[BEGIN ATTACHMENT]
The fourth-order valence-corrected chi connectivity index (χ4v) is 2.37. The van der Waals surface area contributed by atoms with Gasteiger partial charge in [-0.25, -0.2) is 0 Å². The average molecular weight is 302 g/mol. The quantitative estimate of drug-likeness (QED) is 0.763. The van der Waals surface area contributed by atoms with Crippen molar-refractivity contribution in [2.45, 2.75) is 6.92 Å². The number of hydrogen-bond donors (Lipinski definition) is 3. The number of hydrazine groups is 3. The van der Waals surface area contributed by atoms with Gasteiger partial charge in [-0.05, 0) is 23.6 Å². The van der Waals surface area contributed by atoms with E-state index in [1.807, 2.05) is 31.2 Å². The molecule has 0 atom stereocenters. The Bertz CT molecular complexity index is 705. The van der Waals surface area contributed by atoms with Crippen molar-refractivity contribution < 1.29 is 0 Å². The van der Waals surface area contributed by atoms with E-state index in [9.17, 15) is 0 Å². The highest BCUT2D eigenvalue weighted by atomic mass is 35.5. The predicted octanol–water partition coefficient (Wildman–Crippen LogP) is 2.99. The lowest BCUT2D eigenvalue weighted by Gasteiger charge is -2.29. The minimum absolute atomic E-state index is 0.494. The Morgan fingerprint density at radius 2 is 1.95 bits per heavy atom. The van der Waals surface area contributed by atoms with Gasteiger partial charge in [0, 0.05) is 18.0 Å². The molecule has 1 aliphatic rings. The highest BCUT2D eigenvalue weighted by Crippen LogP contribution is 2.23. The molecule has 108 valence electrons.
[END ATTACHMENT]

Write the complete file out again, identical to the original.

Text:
The fourth-order valence-corrected chi connectivity index (χ4v) is 2.37. The van der Waals surface area contributed by atoms with Gasteiger partial charge in [-0.25, -0.2) is 0 Å². The average molecular weight is 302 g/mol. The quantitative estimate of drug-likeness (QED) is 0.763. The van der Waals surface area contributed by atoms with Crippen molar-refractivity contribution in [2.45, 2.75) is 6.92 Å². The number of hydrogen-bond donors (Lipinski definition) is 3. The number of hydrazine groups is 3. The van der Waals surface area contributed by atoms with Gasteiger partial charge in [-0.05, 0) is 23.6 Å². The van der Waals surface area contributed by atoms with E-state index in [1.807, 2.05) is 31.2 Å². The molecule has 0 atom stereocenters. The Bertz CT molecular complexity index is 705. The van der Waals surface area contributed by atoms with Crippen molar-refractivity contribution < 1.29 is 0 Å². The van der Waals surface area contributed by atoms with E-state index in [9.17, 15) is 0 Å². The highest BCUT2D eigenvalue weighted by atomic mass is 35.5. The predicted octanol–water partition coefficient (Wildman–Crippen LogP) is 2.99. The lowest BCUT2D eigenvalue weighted by Gasteiger charge is -2.29. The minimum absolute atomic E-state index is 0.494. The Morgan fingerprint density at radius 2 is 1.95 bits per heavy atom. The van der Waals surface area contributed by atoms with Gasteiger partial charge in [0, 0.05) is 18.0 Å². The molecule has 1 aliphatic rings. The highest BCUT2D eigenvalue weighted by Crippen LogP contribution is 2.23. The molecule has 108 valence electrons.